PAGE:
No one likes their instruments messed up in any way, but putting drill and knife to wood has a risk to it no matter who does it. One would like pristine work done, but a $100 (or less) job on an under-$500 instrument is not in the Michelangelo category. Often the only fiscally-realistic response for low-dollar transactions, if the vendor doesn't provide some relief, is to just not do business again with that vendor.

Here's hoping the luthier (or tech, as luthier may be the wrong title) and customer can work it all out. No one is ever fully satisfied when problems happen, but good-faith responses can go a long way to mend emotional fences.

peterbright
02-26-2015, 04:38 AM
Unfortunate but at least you didn't learn this lesson with a custom shop ukulele. That they were not honest with you about the damage is the most troubling.

hoosierhiver
02-26-2015, 04:59 AM
What did he charge?

deschutestrout
02-26-2015, 05:07 AM
What did he charge?
$65 for the Mi Si ... which he had major struggles pulling off, which had me concerned from the start
$45 for the K&K ... which was the one he was familiar with.

The pickup installs look solid, he just has a challenge drilling 1/2" holes :D

And yes, some/most of my frustration lies in the fact that I had to discover the scars instead of him just telling me he had bounced the drill off both ukes (and how he would remedy it). And when I told him, he blamed it on the tail block ... which I believe is BS and avoidance.

deschutestrout
02-26-2015, 05:09 AM
What did he charge?

And rest assured Mike, he didn't lay a hand on my Mainland ... it's still clean as a whistle ;)

Moore Bettah Ukuleles
02-26-2015, 05:12 AM
Stuff happens but it's unfortunate the repairman didn't step up and admit his mistake. If it were me doing the job I would've offered the pickup and installation for free if it couldn't be repaired. Personally, I'd make sure my complaint was known to the owner of the shop and suggest some compensation. If I didn't get any satisfaction I'd move on and chalk up another "stuff happens" experience.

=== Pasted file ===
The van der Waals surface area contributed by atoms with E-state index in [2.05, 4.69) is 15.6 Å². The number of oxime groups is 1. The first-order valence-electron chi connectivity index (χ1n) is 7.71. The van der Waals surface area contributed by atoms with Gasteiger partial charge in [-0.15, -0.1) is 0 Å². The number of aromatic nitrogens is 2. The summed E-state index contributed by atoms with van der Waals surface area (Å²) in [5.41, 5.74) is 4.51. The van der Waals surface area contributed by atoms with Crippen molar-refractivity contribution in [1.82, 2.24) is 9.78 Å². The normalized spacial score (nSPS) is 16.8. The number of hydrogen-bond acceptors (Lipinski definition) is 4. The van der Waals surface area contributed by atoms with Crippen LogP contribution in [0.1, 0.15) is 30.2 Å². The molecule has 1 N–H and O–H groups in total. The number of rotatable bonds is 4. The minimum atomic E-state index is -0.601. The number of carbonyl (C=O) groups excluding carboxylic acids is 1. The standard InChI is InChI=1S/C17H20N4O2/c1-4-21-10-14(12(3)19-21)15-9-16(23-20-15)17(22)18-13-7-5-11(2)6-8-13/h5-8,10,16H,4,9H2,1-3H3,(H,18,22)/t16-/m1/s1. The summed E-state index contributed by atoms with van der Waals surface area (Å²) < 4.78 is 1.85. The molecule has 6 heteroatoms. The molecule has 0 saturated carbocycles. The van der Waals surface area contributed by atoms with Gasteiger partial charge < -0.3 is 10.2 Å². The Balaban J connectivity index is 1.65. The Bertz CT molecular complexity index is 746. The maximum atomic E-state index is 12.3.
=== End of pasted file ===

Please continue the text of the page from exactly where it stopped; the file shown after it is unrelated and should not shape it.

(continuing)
(BTW, I never saw bought the myth that I tail block has to be laminated for pickup installations. )

hoosierhiver
02-26-2015, 05:18 AM
And rest assured Mike, he didn't lay a hand on my Mainland ... it's still clean as a whistle ;)

We are always happy to do a pick-up installation on our ukes if you want one put in down the line.

deschutestrout
02-26-2015, 05:22 AM
We are always happy to do a pick-up installation on our ukes if you want one put in down the line.

On my next Mainland, that is something I'll definitely consider!

Mutantmoose
02-26-2015, 06:05 AM
Repair work is full of risk, there is always a chance of messing up an instrument, pretty much the same as the risks of playing an instrument.
If I was to bump a friend's uke or guitar and put a dent in it, the FIRST thing I would do is tell them! I think that any repair guy (and yes, I do some repairs) should do the same thing.
More importantly, repair guys make mistakes ALL THE TIME. The really good ones know how to fix them and hide them.

Ukejenny
02-26-2015, 07:04 AM
I hate to hear that happened, and to two of your instruments. I just had a 45 year old clarinet come back after an overhaul and it was treated roughly. Marks on the wood, cheap springs installed, pads thrown on (not beveled or leveled) and the keywork was not looked after. The only really satisfactory solution I could come up with was to turn back time and never have taken it there in the first place. Sad thing is, I have used this shop before and the same technician was supposed to have done the work, but it didn't look anything what he has done for me before. Now I'm looking for a new woodwind tech.